Solo exhibitions of my work have been organized at the Customs House Museum, Clarksville, TN (2020); BoxHeart Gallery, Pittsburgh, PA, (2019); Helena Davis Gallery, Artspace, Richmond, VA, (2018); Arts/Harmony Hall, Fort Washington, MD; Light Space & Time Art Gallery; Dole Mansion, IL (2017); Memorial Hall Galleries, Chadron, NE (2016); CACE Gallery of Fine Art, Fort Morgan, CO (2015); Smith Klein Gallery, Boulder, CO (2014); Consortium816 Gallery, Denver, CO (2012); and Denver Performance Arts Complex, Denver, CO (2004).

Select group exhibitions featuring my work include Susquehanna Art Museum, Harrisburg, PA; Foundry Art Center, Saint Charles, MO; Pollak Gallery, Monmouth University, West Long Branch, NJ (2018); Sarah Spurgeon Gallery, Central Washington University, WA; Core New Art Space, Denver, CO; Irving Arts Center, TX; Spark Gallery, Denver, CO; Ground Floor Gallery, Nashville, TN; Allegany Arts Council, Cumberland, MD (2017); Brookgreen Gardens, SC; Maryland Federation of Art Summer Annex, Annapolis, MD; Core Annex Gallery, Denver, CO; Armaggan Galeries, Istanbul, Turkey (2016); Lacuna Galleries, Santa Fe, NM; Hilliard Gallery, Kansas City, MO; Loveland Public Library Galleria, Loveland, CO; The Studio Door, San Diego, CA; Box Heart Gallery, Pittsburgh, PA (2015); Open Studios, Boulder, CO (2014); Bunzl Gallery, Highlands, NC; Bell Studio Gallery, Denver, CO; Sculpture in the Park Show, Loveland, CO (2013); Women’s Works at Woodstock, IL; B.J. at the Spoke Gallery, New York; Hilton-Asmus Gallery, Chicago, IL; Littleton Museum, CO; SOFA Chicago, Chicago, IL; Elinoff Gallery, Telluride CO (2012); Art at the River Market, Little Rock, AR; Rembrandt Yard Gallery, Boulder, CO (2011); and Event Gallery, Denver, CO (2009).

As it has been seen in your installations and other works, you have an intense interest in Ottoman and Islamic history. Could you please tell us about this tendency of yours and the reasons behind it?

I am fascinated by Turkish myths, poetry, cultural art forms such as traditional carpet making and ceramics. I am also interested in Islamic architecture, geometric patterns, and rhythmic sequences in sacred places. But my interest is not limited to Turkish and Islamic culture and history. You may find influences of Asian and African cultures in my. For example, in my Timeseries I made bronze sculptures inlaid with gold, which is a Japanese concept of treating breakage as part of the past of an object, called kintsugi. I also employed Japanese fabric manipulation techniques in some of my installations. In my stone sculptures you could trace influences from African art.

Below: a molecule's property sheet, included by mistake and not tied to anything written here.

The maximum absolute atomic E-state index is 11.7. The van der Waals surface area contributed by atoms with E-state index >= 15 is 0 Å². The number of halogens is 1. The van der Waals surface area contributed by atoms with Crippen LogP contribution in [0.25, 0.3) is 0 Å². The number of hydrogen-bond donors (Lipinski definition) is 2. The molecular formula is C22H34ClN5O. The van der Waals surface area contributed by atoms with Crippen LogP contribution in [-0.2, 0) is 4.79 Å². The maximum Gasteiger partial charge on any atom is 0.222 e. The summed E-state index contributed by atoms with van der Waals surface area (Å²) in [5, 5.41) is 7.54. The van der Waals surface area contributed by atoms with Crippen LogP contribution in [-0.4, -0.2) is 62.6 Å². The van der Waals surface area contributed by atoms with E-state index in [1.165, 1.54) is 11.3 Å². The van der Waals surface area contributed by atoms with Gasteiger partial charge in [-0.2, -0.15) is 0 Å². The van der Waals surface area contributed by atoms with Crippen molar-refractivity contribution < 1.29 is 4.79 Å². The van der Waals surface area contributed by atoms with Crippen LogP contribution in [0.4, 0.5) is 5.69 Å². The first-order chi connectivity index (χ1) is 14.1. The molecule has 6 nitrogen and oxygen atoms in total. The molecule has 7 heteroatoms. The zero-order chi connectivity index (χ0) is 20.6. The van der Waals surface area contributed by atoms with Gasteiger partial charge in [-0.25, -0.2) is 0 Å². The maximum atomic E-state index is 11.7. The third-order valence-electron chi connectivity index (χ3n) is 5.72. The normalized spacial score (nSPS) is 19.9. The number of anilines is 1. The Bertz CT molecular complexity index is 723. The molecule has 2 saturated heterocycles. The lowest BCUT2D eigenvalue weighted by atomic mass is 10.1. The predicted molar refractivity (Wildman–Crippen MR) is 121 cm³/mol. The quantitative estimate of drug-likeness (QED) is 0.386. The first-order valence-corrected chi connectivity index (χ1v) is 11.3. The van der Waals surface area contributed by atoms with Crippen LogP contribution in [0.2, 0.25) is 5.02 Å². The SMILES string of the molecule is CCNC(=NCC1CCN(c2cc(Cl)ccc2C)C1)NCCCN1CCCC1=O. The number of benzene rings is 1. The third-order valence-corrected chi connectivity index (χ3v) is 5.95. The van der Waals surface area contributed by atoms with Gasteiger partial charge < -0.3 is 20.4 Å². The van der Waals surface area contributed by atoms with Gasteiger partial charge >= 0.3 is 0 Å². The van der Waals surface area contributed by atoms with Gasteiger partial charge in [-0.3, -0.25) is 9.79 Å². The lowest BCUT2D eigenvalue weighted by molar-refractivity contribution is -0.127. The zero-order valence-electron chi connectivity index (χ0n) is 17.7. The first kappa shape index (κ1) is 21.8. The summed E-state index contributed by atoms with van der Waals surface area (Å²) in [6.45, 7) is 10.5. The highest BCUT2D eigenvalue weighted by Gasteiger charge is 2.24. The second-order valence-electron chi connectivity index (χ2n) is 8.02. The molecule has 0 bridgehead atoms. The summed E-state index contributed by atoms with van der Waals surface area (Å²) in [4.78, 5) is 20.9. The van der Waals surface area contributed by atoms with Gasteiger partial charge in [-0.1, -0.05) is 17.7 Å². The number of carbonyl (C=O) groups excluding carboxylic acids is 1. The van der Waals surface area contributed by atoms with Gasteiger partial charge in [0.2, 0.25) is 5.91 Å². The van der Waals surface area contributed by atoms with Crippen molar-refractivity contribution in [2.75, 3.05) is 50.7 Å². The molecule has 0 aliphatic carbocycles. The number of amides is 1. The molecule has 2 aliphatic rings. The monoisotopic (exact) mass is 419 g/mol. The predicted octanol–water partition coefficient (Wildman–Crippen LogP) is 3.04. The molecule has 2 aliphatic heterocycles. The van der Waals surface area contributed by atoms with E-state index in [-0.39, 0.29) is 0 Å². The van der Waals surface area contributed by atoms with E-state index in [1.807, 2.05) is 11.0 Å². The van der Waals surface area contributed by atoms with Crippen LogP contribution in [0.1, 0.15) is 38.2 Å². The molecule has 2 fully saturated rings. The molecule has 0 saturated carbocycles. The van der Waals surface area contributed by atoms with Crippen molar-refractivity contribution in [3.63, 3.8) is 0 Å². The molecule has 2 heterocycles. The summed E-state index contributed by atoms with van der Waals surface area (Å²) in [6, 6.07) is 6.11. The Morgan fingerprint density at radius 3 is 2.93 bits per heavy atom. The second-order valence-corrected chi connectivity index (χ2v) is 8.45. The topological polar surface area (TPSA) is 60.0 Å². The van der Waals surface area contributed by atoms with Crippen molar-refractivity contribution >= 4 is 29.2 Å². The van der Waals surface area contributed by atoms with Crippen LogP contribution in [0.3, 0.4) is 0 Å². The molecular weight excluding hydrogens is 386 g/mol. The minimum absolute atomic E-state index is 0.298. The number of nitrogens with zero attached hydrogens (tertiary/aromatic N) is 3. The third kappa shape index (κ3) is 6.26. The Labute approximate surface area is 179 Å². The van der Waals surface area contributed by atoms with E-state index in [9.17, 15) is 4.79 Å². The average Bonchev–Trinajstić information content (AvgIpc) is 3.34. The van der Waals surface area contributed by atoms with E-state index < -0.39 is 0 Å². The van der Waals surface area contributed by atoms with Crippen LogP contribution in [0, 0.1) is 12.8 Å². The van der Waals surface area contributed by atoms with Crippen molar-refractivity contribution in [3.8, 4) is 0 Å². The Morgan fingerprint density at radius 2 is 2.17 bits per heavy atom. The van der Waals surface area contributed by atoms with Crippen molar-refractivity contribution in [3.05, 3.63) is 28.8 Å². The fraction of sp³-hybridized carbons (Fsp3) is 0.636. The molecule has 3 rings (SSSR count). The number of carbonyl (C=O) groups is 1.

Rather than emulating the history I am interested in bringing it to the present by innovating and redesigning.

For example in the Clothes from the Past exhibition, I wanted to present a past culture’s sophistication in a contemporary form. So I recreated clothes worn by women and children in Turkey and Europe between the 17th and 19th centuries using metal. I also employed materials that I collected from Turkey and other parts of Asia as embellishments. The metals I used were industrial metals even though they look like a high quality fabric from a distance. But they are mainly made of brass, copper, stainless steel and monel. In some cases I heat treated them or applied chemicals to develop new colors and textures. Then I added contemporary embellishments to them which were my own designs. I did an extensive research on motifs, textiles and clothing patterns of the time from literature sources and miniatures and I had a great time during the period I created these because it was like going back in history and bringing all this to the present.

By adding my own designs I felt like I was inciting a dialogue between the past and the present.

I am also interested in languages and calligraphy, which I use on my prints and installations. I find Arabic letters enticing. Even if an inscription is not legible its mere presence delivers a powerful aesthetic message.  In addition to Arabic letters, I am also attracted to Japanese scripts, Chinese characters and ancient languages.

Last year I created fifteen large monoprints which I call “Overwritten Scripts”. In one of them I printed sacred texts from the Hebrew Bible, New Testament manuscripts in Greek, and in Aramaic and Quran in Arabic. At the moment I am creating an installation inspired by palimpsests which are ancient manuscripts that survive as faint traces beneath others. I am also interested in Islamic architecture for example I use mashrabiyas which are projectings enclosed with carved wood latticework.